“For a territory, the challenge is to successfully transform creativity into innovation that generates value. A creative territory is not merely a concentration of creative inhabitants, it’s about being home to places where creative people feel comfortable, and the right conditions exist for them to innovate. (…) A creative territory is an open-minded territory, one which soaks up the influences, techniques and cultures from the whole word.”
Litigations and disputes are liable to emerge at all stages of a hotel’s lifecycle – from purchasing or investing in the land or property to the construction or renovation of a hotel, and the hotel’s operation. Several actors are implicated at each of these stages: investors, entrepreneurs, suppliers, management companies – just to quote a few.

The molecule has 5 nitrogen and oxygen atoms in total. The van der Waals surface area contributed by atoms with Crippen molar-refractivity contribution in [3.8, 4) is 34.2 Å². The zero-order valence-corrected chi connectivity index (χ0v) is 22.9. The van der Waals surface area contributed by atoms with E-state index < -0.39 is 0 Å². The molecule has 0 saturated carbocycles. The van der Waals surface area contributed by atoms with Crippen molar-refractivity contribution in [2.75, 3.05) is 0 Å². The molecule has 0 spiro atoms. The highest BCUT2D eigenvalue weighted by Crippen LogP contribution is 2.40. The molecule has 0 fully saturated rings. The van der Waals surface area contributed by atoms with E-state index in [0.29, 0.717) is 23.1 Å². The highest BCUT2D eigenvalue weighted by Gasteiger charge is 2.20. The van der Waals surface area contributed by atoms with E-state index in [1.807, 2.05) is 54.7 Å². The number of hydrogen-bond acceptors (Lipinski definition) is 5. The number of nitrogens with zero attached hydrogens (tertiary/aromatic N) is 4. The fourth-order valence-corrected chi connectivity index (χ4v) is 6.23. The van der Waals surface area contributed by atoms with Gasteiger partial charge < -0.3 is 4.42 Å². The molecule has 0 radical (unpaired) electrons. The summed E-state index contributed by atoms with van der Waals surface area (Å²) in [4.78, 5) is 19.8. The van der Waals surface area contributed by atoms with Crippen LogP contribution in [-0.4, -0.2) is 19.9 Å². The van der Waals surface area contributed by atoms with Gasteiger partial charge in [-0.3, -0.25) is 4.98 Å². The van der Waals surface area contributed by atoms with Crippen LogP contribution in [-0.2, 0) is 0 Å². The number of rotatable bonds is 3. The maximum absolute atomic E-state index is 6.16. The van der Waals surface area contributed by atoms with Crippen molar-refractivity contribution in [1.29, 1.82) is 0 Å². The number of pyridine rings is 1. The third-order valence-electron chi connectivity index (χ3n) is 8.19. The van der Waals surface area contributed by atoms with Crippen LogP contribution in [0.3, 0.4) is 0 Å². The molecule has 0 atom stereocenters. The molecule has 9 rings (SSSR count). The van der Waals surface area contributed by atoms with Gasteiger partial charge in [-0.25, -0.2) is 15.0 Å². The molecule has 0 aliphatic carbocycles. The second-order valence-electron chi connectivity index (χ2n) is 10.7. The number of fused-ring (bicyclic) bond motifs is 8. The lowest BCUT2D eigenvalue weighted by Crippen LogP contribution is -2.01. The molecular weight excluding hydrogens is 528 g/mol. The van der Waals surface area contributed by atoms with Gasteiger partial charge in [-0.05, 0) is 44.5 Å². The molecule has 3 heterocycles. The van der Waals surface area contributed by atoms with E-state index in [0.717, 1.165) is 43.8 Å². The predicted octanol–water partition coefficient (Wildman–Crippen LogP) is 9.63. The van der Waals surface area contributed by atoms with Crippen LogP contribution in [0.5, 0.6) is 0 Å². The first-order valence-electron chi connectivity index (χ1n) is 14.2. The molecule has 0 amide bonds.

When a buyer is considering whether to invest in the bricks and mortar (real estate) and the goodwill (business), we are often asked whether both components should be lodged within the same structure or whether there is a fiscal advantage in setting up an ad hoc company – distinct from the hotel’s operation – for the ownership of the real estate.
A recent phenomenon, crowdfunding – or participative financing – entails a company funding its projects through the contribution of a large number of people.
In an era where young employees are becoming increasingly demanding about the use of their time, how can they be motivated in a sector traditionally ruled by a culture of hierarchy?
Hospitality sustainable development strategies have long been presented as merely asking guests to reuse their towels during their hotel stay! Restaurants have gradually started indicating dishes made with organic or local produce on their menus. And behind Reception, notices stating the labels obtained or the steps being taken have multiplied, as is the case with Accor hotels and their Planet 21 charter.